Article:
When we talk about “beliefs” and “believing in” things, we’re usually talking about stuff we don’t understand or can’t explain: We believe in ghosts and gods. We believe everything happens for a reason.
We don’t believe in trees, though. We know a lot about trees.
But to believe also means to have strong feelings about something, like how people should treat each other or what kinds of things would make the world a nicer place.
It can be confusing when one word has two different meanings. If you say you don’t believe in a god, sometimes people will look at you suspiciously and say, “But don’t you believe in love?”
Do you see what’s going on here? The (wrong) idea is that if you don’t do the kind of believing where you think there’s a supreme being watching over you, you probably also don’t have strong feelings about things that are hard to quantify, like love or compassion or joy.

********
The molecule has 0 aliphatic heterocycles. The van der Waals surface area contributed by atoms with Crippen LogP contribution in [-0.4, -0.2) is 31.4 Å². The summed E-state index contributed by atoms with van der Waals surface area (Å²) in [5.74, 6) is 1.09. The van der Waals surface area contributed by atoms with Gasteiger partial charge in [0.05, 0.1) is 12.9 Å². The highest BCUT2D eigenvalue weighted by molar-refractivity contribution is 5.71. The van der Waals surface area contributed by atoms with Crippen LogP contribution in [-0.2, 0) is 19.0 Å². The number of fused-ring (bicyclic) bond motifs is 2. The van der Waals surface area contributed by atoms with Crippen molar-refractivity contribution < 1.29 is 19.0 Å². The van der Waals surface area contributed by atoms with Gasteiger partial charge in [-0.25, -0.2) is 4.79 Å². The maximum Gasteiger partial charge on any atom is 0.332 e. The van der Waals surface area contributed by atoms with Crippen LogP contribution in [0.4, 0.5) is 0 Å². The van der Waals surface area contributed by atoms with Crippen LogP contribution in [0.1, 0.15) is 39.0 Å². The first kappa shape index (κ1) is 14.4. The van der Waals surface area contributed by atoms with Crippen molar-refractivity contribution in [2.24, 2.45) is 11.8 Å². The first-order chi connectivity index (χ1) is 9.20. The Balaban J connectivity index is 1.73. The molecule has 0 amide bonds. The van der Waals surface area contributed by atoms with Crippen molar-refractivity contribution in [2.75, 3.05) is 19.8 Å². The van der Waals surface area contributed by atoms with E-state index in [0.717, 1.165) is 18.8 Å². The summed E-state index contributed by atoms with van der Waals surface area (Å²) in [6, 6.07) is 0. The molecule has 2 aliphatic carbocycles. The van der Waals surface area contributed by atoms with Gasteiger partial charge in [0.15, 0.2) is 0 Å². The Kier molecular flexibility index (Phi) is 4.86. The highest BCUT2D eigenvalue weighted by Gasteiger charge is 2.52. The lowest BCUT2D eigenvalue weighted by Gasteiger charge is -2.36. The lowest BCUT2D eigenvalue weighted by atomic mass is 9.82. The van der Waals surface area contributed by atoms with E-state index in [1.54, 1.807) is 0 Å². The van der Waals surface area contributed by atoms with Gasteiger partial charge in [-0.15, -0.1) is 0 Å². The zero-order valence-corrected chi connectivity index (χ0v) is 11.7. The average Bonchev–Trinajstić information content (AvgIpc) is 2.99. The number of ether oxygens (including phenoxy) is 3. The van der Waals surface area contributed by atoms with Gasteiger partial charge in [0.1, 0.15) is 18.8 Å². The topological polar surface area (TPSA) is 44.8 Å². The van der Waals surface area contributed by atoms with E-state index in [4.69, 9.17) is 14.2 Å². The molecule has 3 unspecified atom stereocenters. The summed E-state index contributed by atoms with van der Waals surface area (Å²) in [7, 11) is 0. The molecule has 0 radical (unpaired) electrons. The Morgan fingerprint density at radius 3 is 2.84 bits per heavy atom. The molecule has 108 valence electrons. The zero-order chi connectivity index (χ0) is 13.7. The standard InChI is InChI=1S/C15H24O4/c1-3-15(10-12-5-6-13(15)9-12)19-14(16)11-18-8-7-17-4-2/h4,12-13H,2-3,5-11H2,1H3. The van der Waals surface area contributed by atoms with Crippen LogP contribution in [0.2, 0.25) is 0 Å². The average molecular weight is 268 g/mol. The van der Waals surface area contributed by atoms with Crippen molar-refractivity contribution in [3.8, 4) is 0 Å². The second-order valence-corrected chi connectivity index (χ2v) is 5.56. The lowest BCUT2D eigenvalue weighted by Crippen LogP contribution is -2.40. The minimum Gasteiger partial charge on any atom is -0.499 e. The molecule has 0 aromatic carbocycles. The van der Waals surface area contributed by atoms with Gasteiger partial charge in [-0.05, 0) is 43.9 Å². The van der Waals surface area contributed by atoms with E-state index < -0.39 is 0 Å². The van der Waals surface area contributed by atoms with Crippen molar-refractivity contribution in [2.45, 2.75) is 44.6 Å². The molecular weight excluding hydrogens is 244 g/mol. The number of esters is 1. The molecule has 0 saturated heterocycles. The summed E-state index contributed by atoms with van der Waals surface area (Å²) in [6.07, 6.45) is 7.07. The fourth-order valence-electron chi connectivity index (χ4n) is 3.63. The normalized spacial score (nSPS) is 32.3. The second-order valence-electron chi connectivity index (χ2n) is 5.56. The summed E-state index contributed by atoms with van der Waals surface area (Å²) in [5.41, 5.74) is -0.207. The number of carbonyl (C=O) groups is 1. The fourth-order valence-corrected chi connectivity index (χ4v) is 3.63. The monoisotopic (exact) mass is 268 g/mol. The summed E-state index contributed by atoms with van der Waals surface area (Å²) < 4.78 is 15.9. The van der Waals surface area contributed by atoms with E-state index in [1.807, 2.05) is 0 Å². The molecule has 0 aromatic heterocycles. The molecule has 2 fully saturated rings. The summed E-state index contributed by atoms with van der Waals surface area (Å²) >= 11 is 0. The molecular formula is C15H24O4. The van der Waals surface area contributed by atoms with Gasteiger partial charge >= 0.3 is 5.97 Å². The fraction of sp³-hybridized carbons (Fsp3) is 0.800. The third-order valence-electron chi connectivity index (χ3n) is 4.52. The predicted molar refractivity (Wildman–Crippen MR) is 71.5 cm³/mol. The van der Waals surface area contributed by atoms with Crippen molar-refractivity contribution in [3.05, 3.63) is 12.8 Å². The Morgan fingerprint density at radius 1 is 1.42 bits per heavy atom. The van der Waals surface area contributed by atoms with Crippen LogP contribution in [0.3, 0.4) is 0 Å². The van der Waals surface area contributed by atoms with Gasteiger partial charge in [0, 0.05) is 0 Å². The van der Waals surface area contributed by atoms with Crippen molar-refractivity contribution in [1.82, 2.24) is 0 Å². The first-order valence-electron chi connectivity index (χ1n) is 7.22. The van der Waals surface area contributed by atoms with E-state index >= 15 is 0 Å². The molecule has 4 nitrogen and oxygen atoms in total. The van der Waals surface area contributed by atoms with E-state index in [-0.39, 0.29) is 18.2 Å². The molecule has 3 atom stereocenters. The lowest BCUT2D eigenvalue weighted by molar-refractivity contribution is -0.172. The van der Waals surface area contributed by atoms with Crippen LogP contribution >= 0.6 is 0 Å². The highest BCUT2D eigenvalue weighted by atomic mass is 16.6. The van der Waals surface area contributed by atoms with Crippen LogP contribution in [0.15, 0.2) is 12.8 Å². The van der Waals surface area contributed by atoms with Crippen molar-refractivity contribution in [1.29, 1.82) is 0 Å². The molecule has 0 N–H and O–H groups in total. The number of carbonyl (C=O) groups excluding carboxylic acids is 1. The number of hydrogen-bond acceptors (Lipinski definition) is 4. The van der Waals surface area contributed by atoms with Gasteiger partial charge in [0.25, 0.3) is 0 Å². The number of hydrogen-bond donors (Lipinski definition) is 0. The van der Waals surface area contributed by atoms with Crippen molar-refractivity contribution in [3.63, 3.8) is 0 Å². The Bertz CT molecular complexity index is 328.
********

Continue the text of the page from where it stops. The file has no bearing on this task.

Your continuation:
Like I said, it can be confusing.
The Foreign Intelligence Surveillance Act sounds like something out of Mission: Impossible. Your mission, should you choose to accept it, is to plant a tiny camera in the lapel pin of a scowling dictator’s personal chef.
Good guess, but no.
FISA isn’t about sneaking into a heavily guarded enemy base — it’s a law that lets the U.S. government spy on Americans any time they’re talking to people in other countries.
There are two interesting things going on with this name. The first one is the word “foreign.” We’ll talk more about that some other day, but the gist is that it divides us from other people. Foreigners talk funny and eat weird things and who knows, maybe they want to kill you, so we’d better keep an eye on them.
The second thing to notice is that the law does the opposite of what it sounds like it does, which is usually a clue that the people who named it don’t want you to think too hard about what they’re really doing. “We’re going to spy on scary foreigners” goes over a lot better with the voting public than “We’re going to spy on you.”